PORTLAND, Ore. – July 23, 2018 - The Northwest Energy Efficiency Alliance (NEEA), a non-profit alliance of utilities and energy efficiency organizations working to accelerate energy efficiency in the Northwest, announced that Scott Coe has been appointed to its Board of Directors.
Coe is the General Manager of Emerald People’s Utility District (Emerald PUD), a customer-owned electric utility serving 550 square miles in Lane County, Oregon. He joined Emerald PUD in 2012, after a 24-year career at the Bonneville Power Administration (BPA). During his tenure with BPA, Coe was a key player in successfully carrying out new initiatives and implementing processes that support BPA’s strategic direction. He held several management roles there, including overseeing the Western Area Power Account Executives and both Generation Supply and Power Scheduling. Coe received his MBA from Willamette University, with an added emphasis on public administration.
“We feel very fortunate to have Scott serve on our Board of Directors,” said NEEA’s Executive Director, Susan E. Stratton. “His exemplary record of public power and service to the Northwest will bring a valuable perspective to helping guide our alliance.”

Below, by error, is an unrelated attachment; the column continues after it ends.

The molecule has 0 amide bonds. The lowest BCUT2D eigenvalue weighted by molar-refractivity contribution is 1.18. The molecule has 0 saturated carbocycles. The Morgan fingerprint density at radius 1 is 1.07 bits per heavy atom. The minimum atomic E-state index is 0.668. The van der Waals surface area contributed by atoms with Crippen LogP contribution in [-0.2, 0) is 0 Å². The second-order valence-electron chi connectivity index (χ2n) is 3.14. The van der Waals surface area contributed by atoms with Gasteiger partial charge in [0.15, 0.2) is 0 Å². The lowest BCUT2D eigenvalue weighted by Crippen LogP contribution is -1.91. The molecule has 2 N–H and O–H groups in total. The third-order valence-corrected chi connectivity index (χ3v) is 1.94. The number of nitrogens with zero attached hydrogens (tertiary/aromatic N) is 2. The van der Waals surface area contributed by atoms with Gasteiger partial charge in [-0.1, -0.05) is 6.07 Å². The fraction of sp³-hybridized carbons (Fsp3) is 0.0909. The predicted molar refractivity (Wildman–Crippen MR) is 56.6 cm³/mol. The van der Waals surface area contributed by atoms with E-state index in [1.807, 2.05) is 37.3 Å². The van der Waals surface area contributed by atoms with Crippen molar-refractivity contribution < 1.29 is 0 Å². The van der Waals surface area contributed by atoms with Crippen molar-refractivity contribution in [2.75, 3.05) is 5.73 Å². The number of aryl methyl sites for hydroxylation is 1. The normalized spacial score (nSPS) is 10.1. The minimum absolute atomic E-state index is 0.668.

NEEA's 20-member board consists of representatives from the Bonneville Power Administration, consumer- and investor-owned utilities and public interest and regional efficiency organizations. The board also includes a governor-appointed representative from each of the four Northwest states. It holds quarterly meetings, which are open to the public. For more information on NEEA board meetings or other regional energy efficiency events, visit neea.org/events.
Northwest Energy Efficiency Alliance (NEEA) is an alliance of more than 140 utilities and energy efficiency organizations working on behalf of more than 13 million energy consumers. NEEA is dedicated to accelerating both electric and gas energy efficiency, leveraging its regional partnerships to advance the adoption of energy-efficient products, services and practices.
Since 1997, NEEA and its partners have saved enough energy to power more than 900,000 homes each year. As the second largest resource in the Northwest, energy efficiency can offset most of the region’s new demand for energy, saving money and keeping the Northwest a healthy and vibrant place to live. www.neea.org
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